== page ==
Last month, the city of Denton passed a resolution to move to 100% renewable energy by 2020. This will be the second city in Texas to do so, and the 58th in the country.

But what does 100% renewable energy mean? This question was asked a lot when Georgetown, the first city in Texas to move to 100% renewable energy, decided to take this step. According to David Spence, a professor at the University of Texas at Austin, for now it “means that those cities purchase as much renewable electricity as they can get.”

Neither Denton nor Georgetown can guarantee that the electricity will always be 100% renewable. Saying so is “misleading,” says Charles McConnell of Rice University’s Energy and Environment Initiative.

Without an economical way to store energy, 100% renewable energy is not a reliable or sustainable energy source because these sources aren’t always producing energy when it’s needed. According to Spence, “it is prohibitively expensive to build a large enough system of wind farms, solar arrays, transmission lines and batteries necessary to ensure a reliable supply.”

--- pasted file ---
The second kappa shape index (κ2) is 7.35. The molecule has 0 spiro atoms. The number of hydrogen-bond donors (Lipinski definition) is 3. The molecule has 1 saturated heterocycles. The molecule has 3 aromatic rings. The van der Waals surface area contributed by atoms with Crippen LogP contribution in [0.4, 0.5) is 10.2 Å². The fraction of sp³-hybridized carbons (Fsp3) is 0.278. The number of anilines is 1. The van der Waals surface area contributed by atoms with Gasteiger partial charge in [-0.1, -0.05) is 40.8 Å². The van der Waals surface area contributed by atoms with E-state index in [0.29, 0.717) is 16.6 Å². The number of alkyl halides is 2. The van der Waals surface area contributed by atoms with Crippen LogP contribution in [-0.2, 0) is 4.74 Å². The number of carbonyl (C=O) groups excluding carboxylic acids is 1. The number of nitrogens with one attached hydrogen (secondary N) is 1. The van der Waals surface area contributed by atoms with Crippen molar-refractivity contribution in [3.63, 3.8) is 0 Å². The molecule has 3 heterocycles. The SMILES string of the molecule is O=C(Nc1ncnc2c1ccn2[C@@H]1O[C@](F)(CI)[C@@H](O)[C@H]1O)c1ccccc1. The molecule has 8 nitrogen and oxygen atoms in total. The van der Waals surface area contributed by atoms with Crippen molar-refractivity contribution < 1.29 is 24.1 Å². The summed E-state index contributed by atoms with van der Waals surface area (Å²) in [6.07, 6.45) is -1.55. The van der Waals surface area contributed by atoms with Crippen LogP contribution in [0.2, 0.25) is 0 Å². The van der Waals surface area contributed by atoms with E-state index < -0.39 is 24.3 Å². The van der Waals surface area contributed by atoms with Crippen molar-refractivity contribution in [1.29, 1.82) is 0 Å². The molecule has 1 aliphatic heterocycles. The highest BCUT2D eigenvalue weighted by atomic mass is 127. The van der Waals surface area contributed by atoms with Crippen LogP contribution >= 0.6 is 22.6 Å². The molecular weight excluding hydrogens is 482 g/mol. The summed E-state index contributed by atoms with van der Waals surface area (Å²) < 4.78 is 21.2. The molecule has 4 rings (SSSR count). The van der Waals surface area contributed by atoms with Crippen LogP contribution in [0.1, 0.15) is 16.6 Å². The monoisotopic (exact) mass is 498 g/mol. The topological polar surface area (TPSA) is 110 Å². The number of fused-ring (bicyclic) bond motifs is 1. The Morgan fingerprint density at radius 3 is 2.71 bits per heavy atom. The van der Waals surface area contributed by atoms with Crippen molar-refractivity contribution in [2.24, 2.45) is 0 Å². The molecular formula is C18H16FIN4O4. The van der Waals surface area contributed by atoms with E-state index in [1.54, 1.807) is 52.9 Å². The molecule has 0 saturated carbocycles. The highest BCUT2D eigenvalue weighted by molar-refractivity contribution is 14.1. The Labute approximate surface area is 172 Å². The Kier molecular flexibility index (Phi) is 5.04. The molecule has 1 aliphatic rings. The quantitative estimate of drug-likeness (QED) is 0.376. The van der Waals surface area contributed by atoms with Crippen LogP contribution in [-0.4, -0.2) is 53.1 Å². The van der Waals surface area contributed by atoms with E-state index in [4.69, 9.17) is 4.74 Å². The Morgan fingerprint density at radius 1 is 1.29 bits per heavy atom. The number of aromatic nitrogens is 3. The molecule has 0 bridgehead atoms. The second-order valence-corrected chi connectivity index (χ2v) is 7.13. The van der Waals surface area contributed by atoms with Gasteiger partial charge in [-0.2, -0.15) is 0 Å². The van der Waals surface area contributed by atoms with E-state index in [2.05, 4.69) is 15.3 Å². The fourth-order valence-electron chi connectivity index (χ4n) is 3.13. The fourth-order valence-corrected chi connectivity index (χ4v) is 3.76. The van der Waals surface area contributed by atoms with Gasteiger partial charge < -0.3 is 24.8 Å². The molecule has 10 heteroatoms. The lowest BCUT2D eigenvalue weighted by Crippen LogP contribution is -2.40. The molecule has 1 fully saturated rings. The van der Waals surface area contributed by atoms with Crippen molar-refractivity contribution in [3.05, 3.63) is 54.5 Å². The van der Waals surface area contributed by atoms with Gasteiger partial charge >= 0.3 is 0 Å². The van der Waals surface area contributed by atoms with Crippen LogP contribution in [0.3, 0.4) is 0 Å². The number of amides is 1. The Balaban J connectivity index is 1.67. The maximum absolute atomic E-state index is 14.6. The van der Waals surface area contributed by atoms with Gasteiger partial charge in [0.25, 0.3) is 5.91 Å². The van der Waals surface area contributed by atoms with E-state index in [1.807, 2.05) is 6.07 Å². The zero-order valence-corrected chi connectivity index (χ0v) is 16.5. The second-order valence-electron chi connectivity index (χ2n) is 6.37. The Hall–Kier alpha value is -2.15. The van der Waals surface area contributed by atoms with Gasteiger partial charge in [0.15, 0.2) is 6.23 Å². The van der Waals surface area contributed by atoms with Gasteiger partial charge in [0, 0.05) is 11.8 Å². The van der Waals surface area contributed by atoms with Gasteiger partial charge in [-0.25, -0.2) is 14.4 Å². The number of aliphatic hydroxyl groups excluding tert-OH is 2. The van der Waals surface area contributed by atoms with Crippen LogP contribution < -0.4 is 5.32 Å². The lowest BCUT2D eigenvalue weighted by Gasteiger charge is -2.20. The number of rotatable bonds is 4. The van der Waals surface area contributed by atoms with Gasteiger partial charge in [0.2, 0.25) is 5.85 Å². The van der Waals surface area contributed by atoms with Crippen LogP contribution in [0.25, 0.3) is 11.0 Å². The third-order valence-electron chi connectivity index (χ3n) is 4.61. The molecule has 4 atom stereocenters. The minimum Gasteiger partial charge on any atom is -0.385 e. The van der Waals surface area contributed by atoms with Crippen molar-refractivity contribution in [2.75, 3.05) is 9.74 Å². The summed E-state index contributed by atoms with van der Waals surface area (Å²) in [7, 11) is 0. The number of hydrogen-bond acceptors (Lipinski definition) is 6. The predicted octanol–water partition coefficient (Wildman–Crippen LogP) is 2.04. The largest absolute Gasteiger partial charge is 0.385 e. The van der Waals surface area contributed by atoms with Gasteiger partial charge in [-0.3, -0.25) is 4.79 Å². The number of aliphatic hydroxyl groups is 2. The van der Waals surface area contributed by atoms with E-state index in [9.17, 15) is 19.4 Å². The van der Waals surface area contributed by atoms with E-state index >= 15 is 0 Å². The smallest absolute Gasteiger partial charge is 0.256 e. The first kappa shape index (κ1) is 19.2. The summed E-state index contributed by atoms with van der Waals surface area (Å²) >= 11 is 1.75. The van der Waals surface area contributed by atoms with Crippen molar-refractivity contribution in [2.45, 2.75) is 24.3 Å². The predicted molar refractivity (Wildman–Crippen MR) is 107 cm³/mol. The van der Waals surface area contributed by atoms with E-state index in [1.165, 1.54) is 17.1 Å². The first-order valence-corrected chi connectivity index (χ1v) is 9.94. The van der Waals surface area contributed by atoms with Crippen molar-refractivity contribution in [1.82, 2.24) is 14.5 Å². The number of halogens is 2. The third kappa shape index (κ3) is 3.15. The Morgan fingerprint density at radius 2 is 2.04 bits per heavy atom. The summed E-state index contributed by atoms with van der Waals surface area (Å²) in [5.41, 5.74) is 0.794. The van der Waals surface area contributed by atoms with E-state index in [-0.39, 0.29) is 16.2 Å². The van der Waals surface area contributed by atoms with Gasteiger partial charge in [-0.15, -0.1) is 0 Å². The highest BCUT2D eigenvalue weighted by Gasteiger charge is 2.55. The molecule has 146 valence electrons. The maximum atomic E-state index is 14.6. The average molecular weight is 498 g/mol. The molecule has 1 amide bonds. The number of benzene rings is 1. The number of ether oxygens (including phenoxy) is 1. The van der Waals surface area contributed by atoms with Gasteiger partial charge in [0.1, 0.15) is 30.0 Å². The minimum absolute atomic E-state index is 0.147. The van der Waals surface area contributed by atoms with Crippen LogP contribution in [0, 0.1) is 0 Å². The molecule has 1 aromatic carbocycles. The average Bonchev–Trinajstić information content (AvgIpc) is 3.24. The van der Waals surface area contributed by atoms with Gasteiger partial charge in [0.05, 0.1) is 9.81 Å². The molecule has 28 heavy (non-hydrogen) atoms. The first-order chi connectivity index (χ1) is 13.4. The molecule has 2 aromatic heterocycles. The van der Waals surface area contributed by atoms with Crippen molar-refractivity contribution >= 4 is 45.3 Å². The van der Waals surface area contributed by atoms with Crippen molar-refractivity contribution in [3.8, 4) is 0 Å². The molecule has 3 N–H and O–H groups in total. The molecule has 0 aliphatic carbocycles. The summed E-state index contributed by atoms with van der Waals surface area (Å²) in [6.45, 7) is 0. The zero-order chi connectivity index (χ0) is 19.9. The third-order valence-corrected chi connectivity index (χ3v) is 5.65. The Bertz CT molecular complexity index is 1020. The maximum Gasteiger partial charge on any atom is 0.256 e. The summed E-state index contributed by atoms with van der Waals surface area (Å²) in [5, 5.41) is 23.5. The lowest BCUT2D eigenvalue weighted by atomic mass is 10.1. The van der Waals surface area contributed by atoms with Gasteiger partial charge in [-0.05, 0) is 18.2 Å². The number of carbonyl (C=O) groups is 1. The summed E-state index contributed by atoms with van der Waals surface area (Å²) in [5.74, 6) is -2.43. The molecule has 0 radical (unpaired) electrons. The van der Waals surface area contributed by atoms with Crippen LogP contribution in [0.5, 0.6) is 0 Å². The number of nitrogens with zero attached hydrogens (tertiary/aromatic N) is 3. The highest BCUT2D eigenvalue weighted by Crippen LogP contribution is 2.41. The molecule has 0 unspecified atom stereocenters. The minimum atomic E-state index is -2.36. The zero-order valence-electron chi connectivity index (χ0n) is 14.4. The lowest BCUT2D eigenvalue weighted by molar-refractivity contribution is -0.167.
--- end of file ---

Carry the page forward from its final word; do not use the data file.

The move to 100% renewable energy is accompanied by the launch of the Denton Energy Center (DEC), a natural gas plant. This addition is explained as a hedge against spikes in electricity prices, a potential revenue source, and as a backup if Denton needs additional energy. Denton Mayor Chris Watts said, “You don’t know exactly when the sun is going to shine or when the wind is going to blow. To maintain that reliable power, you must have backup power.”

Producing non-renewable energy at DEC while claiming “100%” renewable exposes the claim’s contradiction. Denton, like Georgetown before it, is trying to claim 100% renewable energy. However, their actions show that renewable energy alone is not currently a reliable option.

Key Fact
It is prohibitively expensive to build a large enough system of wind farms, solar arrays, transmission lines and batteries necessary to ensure a reliable supply.